It wasn’t very long ago. Yes it was one of those hot and sultry afternoon OPD in the Government Wenlock Hospital and unlike other usual days- that twenty by twenty OPD room was so far full of patients beyond capacity. Providence seemed to have brought me there to the medicine posting that day.
Having bunked so many classes the previous week it was almost impossible to bunk any more. I entered the room arming myself with everything that a UG is supposed to carry- steth, knee hammer, torch, measuring tape, tuning fork and what not. It seems an undergrad carries so much around himself to actually resemble the closest to a doctor and yet doesn’t know how to use any.
So, having armed myself of instruments, I hung around the hall two-third of which was covered by patients sitting on benches. I could see an old man finding it hard to balance himself after being dead drunk early morning, there at the other end a mother with tearful eyes looked into the eyes of her baby as the baby suckled and at the far end stood a four year old trying to get rid of flies that made sure he had a tough time eat his mango. Its funny right, while most of us fret over how complicated our lives are- this child had a problem of his own. So simple, yet so painful.
I stood there listlessly, not the least worried about people and things around me. Who the hell helps a middle aged drunkard get up and reach the table, and for that matter a kid not feeding or even the child who still continued his almost never ending struggle with the flies. All I wanted was to get the attendance and move to the comfort of my bed that still was a little more than two and a half hours away. My gaze was transfixed at the attendance register when I felt a gentle tap on my back. I turned around only to find a middle aged man, of around 45- typically tall, well built and in tidy cloths (well tidy is a comparative term- more so when you are seeing patients at a government hospital. Anything better than dirty seems immaculately clean.)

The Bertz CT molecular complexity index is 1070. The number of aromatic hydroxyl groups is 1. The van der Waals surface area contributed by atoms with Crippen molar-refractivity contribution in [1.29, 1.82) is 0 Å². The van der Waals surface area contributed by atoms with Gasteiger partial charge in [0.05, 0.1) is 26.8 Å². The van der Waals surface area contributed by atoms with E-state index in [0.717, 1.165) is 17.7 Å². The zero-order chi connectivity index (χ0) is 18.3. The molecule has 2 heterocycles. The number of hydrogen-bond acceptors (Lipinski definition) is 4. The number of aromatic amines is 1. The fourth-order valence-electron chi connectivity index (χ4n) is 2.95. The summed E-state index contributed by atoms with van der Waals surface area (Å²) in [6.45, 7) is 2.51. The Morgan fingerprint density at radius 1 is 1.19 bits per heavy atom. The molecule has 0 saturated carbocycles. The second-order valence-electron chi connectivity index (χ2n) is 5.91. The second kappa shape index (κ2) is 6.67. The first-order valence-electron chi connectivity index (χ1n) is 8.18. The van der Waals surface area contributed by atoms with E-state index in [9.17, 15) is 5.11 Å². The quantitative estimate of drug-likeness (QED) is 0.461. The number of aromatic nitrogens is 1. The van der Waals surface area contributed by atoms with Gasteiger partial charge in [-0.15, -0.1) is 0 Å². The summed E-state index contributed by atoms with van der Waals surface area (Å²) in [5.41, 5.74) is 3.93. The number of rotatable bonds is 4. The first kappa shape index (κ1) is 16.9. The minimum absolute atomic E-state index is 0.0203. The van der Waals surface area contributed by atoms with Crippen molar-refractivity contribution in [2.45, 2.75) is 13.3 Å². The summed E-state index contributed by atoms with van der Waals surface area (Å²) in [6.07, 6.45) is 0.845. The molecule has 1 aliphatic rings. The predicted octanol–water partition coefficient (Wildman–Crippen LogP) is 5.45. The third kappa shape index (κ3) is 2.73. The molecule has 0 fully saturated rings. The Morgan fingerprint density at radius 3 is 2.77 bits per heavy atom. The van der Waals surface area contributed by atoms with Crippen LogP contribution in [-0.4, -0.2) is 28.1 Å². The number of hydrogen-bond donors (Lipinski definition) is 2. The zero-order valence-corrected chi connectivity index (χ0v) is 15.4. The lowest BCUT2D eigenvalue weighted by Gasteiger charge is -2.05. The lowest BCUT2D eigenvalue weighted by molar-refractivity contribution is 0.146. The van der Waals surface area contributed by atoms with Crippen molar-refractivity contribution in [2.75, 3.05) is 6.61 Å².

One thing was sure- his eyes seemed to be of someone in distress. He told me that he had some problem and he wanted to consult me. Apparently I was mistaken to be a doctor. And this is where you don’t know how to respond. A part of me realised that here is a patient at hand that has dropped out of nowhere to trouble me at my leisure and the other part felt-“oh my God- I must have looked like a doc!!!”
So there I was, almost out of duty asking him about his problem. And there came the response- the most feared one, the one that was lingering in my mind from the moment he had drawn my attention. He apparently had some problem around his genitals and was embarrassed to talk about it to the lady doctors. Quiet reasonably so. These people have their share of reservations. I talked to one of my seniors and first time in my UG days was I asked to examine a patient all alone and in private. After having examined him clinically I knew I had to elicit more from his past. I tried to talk to him. I was there at the wash basin trying to rid myself of all the germs possible that I may have contracted from this unfortunate patient. And I heard him sob.